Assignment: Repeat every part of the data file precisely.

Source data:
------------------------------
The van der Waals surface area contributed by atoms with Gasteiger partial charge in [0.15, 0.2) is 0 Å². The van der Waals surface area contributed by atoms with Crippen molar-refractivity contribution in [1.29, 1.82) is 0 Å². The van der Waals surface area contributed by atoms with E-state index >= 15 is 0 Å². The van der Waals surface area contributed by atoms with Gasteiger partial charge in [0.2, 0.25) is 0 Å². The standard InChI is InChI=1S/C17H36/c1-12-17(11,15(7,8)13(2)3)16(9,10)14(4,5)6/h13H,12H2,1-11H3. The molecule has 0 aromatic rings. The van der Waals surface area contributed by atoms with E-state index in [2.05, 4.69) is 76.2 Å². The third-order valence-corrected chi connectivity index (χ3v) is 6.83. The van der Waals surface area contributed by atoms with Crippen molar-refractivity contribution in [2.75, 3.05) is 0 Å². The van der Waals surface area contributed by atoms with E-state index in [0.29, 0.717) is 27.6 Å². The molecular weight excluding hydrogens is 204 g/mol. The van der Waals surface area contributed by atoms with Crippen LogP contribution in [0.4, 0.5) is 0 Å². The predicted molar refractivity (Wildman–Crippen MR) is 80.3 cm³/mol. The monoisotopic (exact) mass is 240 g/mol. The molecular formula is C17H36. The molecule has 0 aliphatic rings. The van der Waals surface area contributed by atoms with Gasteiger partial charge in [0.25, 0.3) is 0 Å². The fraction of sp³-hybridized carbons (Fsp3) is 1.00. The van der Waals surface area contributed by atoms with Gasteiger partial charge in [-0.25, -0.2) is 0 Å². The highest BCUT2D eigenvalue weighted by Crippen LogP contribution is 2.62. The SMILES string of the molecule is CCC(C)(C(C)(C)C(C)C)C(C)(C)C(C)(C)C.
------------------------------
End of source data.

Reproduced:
The van der Waals surface area contributed by atoms with Gasteiger partial charge in [0.15, 0.2) is 0 Å². The van der Waals surface area contributed by atoms with Crippen molar-refractivity contribution in [1.29, 1.82) is 0 Å². The van der Waals surface area contributed by atoms with E-state index >= 15 is 0 Å². The van der Waals surface area contributed by atoms with Gasteiger partial charge in [0.2, 0.25) is 0 Å². The standard InChI is InChI=1S/C17H36/c1-12-17(11,15(7,8)13(2)3)16(9,10)14(4,5)6/h13H,12H2,1-11H3. The molecule has 0 aromatic rings. The van der Waals surface area contributed by atoms with E-state index in [2.05, 4.69) is 76.2 Å². The third-order valence-corrected chi connectivity index (χ3v) is 6.83. The van der Waals surface area contributed by atoms with Crippen molar-refractivity contribution in [2.75, 3.05) is 0 Å². The van der Waals surface area contributed by atoms with E-state index in [0.29, 0.717) is 27.6 Å². The molecular weight excluding hydrogens is 204 g/mol. The van der Waals surface area contributed by atoms with Crippen LogP contribution in [0.4, 0.5) is 0 Å². The predicted molar refractivity (Wildman–Crippen MR) is 80.3 cm³/mol. The monoisotopic (exact) mass is 240 g/mol. The molecular formula is C17H36. The molecule has 0 aliphatic rings. The van der Waals surface area contributed by atoms with Gasteiger partial charge in [0.25, 0.3) is 0 Å². The fraction of sp³-hybridized carbons (Fsp3) is 1.00. The van der Waals surface area contributed by atoms with Gasteiger partial charge in [-0.25, -0.2) is 0 Å². The highest BCUT2D eigenvalue weighted by Crippen LogP contribution is 2.62. The SMILES string of the molecule is CCC(C)(C(C)(C)C(C)C)C(C)(C)C(C)(C)C.